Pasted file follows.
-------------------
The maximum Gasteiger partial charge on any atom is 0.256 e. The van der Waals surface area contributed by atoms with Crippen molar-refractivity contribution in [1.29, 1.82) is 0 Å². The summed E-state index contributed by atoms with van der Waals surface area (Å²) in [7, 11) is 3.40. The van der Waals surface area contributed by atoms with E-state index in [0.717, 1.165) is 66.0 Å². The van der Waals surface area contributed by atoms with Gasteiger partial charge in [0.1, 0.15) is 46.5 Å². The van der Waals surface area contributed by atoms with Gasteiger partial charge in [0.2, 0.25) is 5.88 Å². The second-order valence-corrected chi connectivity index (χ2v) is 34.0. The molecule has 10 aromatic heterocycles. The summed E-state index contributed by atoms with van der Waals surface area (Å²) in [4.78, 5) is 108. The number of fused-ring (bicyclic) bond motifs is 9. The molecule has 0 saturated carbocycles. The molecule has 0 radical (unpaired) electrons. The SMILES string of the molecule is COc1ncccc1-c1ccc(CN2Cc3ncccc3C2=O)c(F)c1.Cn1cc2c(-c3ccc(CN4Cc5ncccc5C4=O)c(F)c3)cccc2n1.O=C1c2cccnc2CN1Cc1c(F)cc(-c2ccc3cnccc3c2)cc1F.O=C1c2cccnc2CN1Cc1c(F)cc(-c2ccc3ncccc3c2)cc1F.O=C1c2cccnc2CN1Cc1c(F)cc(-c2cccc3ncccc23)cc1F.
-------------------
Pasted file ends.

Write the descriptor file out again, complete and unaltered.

The maximum Gasteiger partial charge on any atom is 0.256 e. The van der Waals surface area contributed by atoms with Crippen molar-refractivity contribution in [1.29, 1.82) is 0 Å². The summed E-state index contributed by atoms with van der Waals surface area (Å²) in [7, 11) is 3.40. The van der Waals surface area contributed by atoms with E-state index in [0.717, 1.165) is 66.0 Å². The van der Waals surface area contributed by atoms with Gasteiger partial charge in [0.1, 0.15) is 46.5 Å². The van der Waals surface area contributed by atoms with Gasteiger partial charge in [0.2, 0.25) is 5.88 Å². The second-order valence-corrected chi connectivity index (χ2v) is 34.0. The molecule has 10 aromatic heterocycles. The summed E-state index contributed by atoms with van der Waals surface area (Å²) in [4.78, 5) is 108. The number of fused-ring (bicyclic) bond motifs is 9. The molecule has 0 saturated carbocycles. The molecule has 0 radical (unpaired) electrons. The SMILES string of the molecule is COc1ncccc1-c1ccc(CN2Cc3ncccc3C2=O)c(F)c1.Cn1cc2c(-c3ccc(CN4Cc5ncccc5C4=O)c(F)c3)cccc2n1.O=C1c2cccnc2CN1Cc1c(F)cc(-c2ccc3cnccc3c2)cc1F.O=C1c2cccnc2CN1Cc1c(F)cc(-c2ccc3ncccc3c2)cc1F.O=C1c2cccnc2CN1Cc1c(F)cc(-c2cccc3ncccc23)cc1F.